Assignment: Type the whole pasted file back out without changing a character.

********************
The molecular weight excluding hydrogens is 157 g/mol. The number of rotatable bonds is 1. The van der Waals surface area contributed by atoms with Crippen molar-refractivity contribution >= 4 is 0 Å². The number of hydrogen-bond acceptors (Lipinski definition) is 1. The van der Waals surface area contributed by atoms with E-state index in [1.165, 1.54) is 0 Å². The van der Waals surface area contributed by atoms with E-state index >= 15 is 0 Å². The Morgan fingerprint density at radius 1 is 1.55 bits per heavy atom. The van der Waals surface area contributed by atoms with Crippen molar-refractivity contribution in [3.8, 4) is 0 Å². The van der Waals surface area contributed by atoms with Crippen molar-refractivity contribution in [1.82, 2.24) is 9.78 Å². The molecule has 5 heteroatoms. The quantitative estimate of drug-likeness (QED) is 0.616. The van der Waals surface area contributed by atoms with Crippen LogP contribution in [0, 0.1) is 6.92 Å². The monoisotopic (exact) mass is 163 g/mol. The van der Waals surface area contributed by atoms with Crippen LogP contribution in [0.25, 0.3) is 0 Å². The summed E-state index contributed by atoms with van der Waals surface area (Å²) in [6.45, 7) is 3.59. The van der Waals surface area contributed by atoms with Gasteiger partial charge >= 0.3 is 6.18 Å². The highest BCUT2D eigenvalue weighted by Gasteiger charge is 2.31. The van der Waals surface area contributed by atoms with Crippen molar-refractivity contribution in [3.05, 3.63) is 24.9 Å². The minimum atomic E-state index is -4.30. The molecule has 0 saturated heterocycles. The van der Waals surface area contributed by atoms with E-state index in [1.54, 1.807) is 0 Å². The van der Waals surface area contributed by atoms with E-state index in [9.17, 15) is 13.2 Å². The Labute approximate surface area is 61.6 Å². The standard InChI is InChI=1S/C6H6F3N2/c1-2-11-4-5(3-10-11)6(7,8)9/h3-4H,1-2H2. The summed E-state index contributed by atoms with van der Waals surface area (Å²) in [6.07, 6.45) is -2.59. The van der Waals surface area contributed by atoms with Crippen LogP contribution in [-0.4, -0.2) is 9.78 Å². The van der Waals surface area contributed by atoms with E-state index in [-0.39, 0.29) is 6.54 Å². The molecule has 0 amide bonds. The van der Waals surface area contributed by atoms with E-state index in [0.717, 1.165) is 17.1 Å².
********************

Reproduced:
The molecular weight excluding hydrogens is 157 g/mol. The number of rotatable bonds is 1. The van der Waals surface area contributed by atoms with Crippen molar-refractivity contribution >= 4 is 0 Å². The number of hydrogen-bond acceptors (Lipinski definition) is 1. The van der Waals surface area contributed by atoms with E-state index in [1.165, 1.54) is 0 Å². The van der Waals surface area contributed by atoms with E-state index >= 15 is 0 Å². The Morgan fingerprint density at radius 1 is 1.55 bits per heavy atom. The van der Waals surface area contributed by atoms with Crippen molar-refractivity contribution in [3.8, 4) is 0 Å². The van der Waals surface area contributed by atoms with Crippen molar-refractivity contribution in [1.82, 2.24) is 9.78 Å². The molecule has 5 heteroatoms. The quantitative estimate of drug-likeness (QED) is 0.616. The van der Waals surface area contributed by atoms with Crippen LogP contribution in [0, 0.1) is 6.92 Å². The monoisotopic (exact) mass is 163 g/mol. The van der Waals surface area contributed by atoms with Crippen LogP contribution in [0.25, 0.3) is 0 Å². The summed E-state index contributed by atoms with van der Waals surface area (Å²) in [6.45, 7) is 3.59. The van der Waals surface area contributed by atoms with Gasteiger partial charge >= 0.3 is 6.18 Å². The highest BCUT2D eigenvalue weighted by Gasteiger charge is 2.31. The van der Waals surface area contributed by atoms with Crippen molar-refractivity contribution in [3.05, 3.63) is 24.9 Å². The minimum atomic E-state index is -4.30. The molecule has 0 saturated heterocycles. The van der Waals surface area contributed by atoms with E-state index in [1.54, 1.807) is 0 Å². The van der Waals surface area contributed by atoms with E-state index in [9.17, 15) is 13.2 Å². The Labute approximate surface area is 61.6 Å². The standard InChI is InChI=1S/C6H6F3N2/c1-2-11-4-5(3-10-11)6(7,8)9/h3-4H,1-2H2. The summed E-state index contributed by atoms with van der Waals surface area (Å²) in [6.07, 6.45) is -2.59. The van der Waals surface area contributed by atoms with Crippen LogP contribution in [-0.4, -0.2) is 9.78 Å². The van der Waals surface area contributed by atoms with E-state index in [-0.39, 0.29) is 6.54 Å². The molecule has 0 amide bonds. The van der Waals surface area contributed by atoms with E-state index in [0.717, 1.165) is 17.1 Å².